Joanna: I thought it was going to be boring but now I think it is most fun.
Interviewer: Why did you think it was going to be boring?
Sam: Because you have to work all of the day. Now I think it's fun because we get to do drawings.
Interviewer:  Why is work boring?
Joanna: Because you get so tired.

Our hands get so tired.

After several conversations with children who had recently attended an orientation session at the school they would attend the following year, it became clear that these children were convinced that they had already started school. The day of their orientation was regarded by many as their first day of school. This was not the way adults regarded the orientation sessions and is but one example of how children and adults can interpret the same experience in quite different ways.


The data reported in this paper support the conclusion of the results of the pilot studies-that children and adults experience the transition to school in different ways and that different concerns and issues are raised by different participants within the transition to school. Failing to include any one of these groups in conversations about transition to school results in an incomplete picture of what happens and why it is important.

One of the differences between this study and the pilot studies is the breadth of categories referred to by children. In the pilot studies, there were very few references by children to the categories of family issues and educational environment. Physical issues too were rated as less important than in the present analysis. One possible reason for these differences is that initial investigations reported conversations with 50 children, where as this study reports conversations with over 300. More importantly, many more of the children involved in this study-over one third-were about to start school. Their concerns specifically related to the orientation program they had just experienced and the expectations they had of what would happen at school (educational environment), the nature of that environment, specifically the size of school (physical issues), and how they were going to manage the start to school (usually with the help of family).

There are clear differences in the data from adults and children reported here. While children were engaged in conversations, adults were asked to provide a list of items. Some adults provided considerable detail in their lists, others noted phrases, questions or comments only. Hence the data reported from children is richer and more detailed. Nevertheless, the data provides a useful comparison, in that it asks adults to focus on the things uppermost in their minds as they think of a child starting school.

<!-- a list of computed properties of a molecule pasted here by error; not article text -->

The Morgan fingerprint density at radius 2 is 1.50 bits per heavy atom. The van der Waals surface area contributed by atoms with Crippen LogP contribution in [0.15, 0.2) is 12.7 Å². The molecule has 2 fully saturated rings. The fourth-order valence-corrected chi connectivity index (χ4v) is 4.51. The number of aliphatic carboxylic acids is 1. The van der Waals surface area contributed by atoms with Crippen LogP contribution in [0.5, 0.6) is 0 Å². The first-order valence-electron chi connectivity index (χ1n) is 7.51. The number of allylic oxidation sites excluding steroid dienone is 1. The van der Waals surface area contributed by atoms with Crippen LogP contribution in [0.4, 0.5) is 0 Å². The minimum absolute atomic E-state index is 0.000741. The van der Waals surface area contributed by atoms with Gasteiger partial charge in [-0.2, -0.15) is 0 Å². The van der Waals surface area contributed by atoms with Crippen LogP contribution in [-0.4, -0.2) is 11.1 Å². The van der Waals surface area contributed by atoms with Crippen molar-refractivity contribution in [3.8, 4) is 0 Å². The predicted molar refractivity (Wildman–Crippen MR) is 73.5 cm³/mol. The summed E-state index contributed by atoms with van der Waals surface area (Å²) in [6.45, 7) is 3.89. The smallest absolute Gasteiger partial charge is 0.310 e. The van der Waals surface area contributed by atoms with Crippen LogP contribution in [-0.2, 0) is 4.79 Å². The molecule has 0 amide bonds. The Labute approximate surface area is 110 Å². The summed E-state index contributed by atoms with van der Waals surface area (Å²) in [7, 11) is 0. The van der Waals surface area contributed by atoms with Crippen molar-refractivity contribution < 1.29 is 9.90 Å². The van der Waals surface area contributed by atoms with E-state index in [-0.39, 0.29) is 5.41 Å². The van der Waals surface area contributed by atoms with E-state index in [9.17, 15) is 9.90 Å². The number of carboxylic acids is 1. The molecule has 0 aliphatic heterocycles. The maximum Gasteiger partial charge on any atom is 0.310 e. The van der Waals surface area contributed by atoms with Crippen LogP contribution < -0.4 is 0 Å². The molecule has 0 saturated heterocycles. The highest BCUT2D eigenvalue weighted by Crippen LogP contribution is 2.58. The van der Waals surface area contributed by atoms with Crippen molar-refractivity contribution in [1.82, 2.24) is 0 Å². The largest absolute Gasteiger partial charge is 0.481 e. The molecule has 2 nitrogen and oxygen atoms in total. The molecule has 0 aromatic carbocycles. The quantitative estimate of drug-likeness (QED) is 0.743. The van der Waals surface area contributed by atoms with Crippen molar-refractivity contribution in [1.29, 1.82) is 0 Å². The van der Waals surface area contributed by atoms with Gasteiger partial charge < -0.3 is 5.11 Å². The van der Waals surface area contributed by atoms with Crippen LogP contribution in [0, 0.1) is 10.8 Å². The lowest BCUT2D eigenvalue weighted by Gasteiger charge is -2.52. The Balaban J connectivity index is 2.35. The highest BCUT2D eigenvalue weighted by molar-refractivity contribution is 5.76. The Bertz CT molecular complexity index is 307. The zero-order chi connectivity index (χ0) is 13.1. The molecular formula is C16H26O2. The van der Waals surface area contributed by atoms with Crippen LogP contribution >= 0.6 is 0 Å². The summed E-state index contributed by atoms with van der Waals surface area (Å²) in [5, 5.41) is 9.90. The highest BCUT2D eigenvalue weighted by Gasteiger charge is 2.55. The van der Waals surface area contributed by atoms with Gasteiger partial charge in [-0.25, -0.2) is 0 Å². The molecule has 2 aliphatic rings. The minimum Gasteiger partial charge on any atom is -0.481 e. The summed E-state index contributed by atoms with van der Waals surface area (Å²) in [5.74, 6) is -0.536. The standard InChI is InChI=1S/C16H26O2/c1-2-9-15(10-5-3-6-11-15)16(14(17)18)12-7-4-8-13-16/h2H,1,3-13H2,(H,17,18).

There are also differences in the categories of responses across the groups of children, parents and teachers. For children, the categories of rules and disposition predominated. While all groups indicated that it was important that children be happy at school, children were the ones who emphasised the role of friends and friendships in this process. Both groups of adults indicated that children's adjustment to school was their major concern, with teachers focussing on children's ability to function effectively as part of a large group, and parents concerned about children adjusting to interactions with different adults. While the adults emphasised the same general area of concern, the ways in which this was interpreted differed. Given the categories highlighted by the different groups, and the differences of focus within categories, there is ample room for inconsistencies in expectations between home and school, children and adults (Piotrkowski, Botsko & Matthews, 2001).

Promoting a successful start to school for children requires that educators focus on the perspectives, experiences and expectations of all involved in the process. Only then can we work towards strategies and approaches that value participants, and promote genuine collaboration. Sometimes, it is easy to dismiss the views of young children as inaccurate or ill-informed. The results of this study suggest that they, as well as parents and teachers, have much of value to contribute to our understanding of what matters in the transition to school.


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  1. The term teacher is used to refer to educators in either prior-to-school or school settings. In most circumstances, these people will hold a teaching qualification from either a university or vocational education college.

This document was added to the Education-line database on 28 October 2003